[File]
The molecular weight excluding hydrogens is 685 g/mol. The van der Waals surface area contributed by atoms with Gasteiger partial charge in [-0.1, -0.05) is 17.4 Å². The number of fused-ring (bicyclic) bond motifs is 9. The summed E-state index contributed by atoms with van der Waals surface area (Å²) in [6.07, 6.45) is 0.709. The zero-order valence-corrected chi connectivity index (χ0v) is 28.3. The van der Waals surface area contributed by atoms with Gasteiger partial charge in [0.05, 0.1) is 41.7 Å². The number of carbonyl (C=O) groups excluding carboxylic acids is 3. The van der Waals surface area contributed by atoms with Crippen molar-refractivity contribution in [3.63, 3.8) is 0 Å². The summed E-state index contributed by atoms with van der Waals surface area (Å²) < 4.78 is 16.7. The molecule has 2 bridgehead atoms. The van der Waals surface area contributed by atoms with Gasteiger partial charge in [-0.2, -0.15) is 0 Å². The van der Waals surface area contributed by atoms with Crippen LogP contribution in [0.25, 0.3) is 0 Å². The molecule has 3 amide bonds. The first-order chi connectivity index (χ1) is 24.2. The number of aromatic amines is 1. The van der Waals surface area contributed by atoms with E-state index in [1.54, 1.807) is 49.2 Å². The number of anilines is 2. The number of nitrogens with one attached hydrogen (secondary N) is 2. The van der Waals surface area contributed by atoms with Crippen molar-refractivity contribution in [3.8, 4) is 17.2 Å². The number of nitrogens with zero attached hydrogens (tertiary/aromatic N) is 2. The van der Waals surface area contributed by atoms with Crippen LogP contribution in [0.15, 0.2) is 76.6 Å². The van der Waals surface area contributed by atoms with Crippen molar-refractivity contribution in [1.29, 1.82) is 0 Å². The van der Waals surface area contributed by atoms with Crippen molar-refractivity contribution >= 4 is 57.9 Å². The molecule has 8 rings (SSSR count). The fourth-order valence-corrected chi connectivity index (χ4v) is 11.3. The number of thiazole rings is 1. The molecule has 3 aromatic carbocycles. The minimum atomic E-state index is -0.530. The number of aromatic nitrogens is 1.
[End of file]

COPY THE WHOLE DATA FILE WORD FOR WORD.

The molecular weight excluding hydrogens is 685 g/mol. The van der Waals surface area contributed by atoms with Gasteiger partial charge in [-0.1, -0.05) is 17.4 Å². The number of fused-ring (bicyclic) bond motifs is 9. The summed E-state index contributed by atoms with van der Waals surface area (Å²) in [6.07, 6.45) is 0.709. The zero-order valence-corrected chi connectivity index (χ0v) is 28.3. The van der Waals surface area contributed by atoms with Gasteiger partial charge in [0.05, 0.1) is 41.7 Å². The number of carbonyl (C=O) groups excluding carboxylic acids is 3. The van der Waals surface area contributed by atoms with Crippen molar-refractivity contribution in [3.63, 3.8) is 0 Å². The summed E-state index contributed by atoms with van der Waals surface area (Å²) < 4.78 is 16.7. The molecule has 2 bridgehead atoms. The van der Waals surface area contributed by atoms with Gasteiger partial charge in [-0.2, -0.15) is 0 Å². The van der Waals surface area contributed by atoms with Crippen LogP contribution in [0.25, 0.3) is 0 Å². The molecule has 3 amide bonds. The first-order chi connectivity index (χ1) is 24.2. The number of aromatic amines is 1. The van der Waals surface area contributed by atoms with E-state index in [1.54, 1.807) is 49.2 Å². The number of anilines is 2. The number of nitrogens with one attached hydrogen (secondary N) is 2. The van der Waals surface area contributed by atoms with Crippen molar-refractivity contribution in [3.8, 4) is 17.2 Å². The number of nitrogens with zero attached hydrogens (tertiary/aromatic N) is 2. The van der Waals surface area contributed by atoms with Crippen LogP contribution in [0.15, 0.2) is 76.6 Å². The van der Waals surface area contributed by atoms with Crippen molar-refractivity contribution in [1.29, 1.82) is 0 Å². The van der Waals surface area contributed by atoms with Crippen molar-refractivity contribution >= 4 is 57.9 Å². The molecule has 8 rings (SSSR count). The fourth-order valence-corrected chi connectivity index (χ4v) is 11.3. The number of thiazole rings is 1. The molecule has 3 aromatic carbocycles. The minimum atomic E-state index is -0.530. The number of aromatic nitrogens is 1.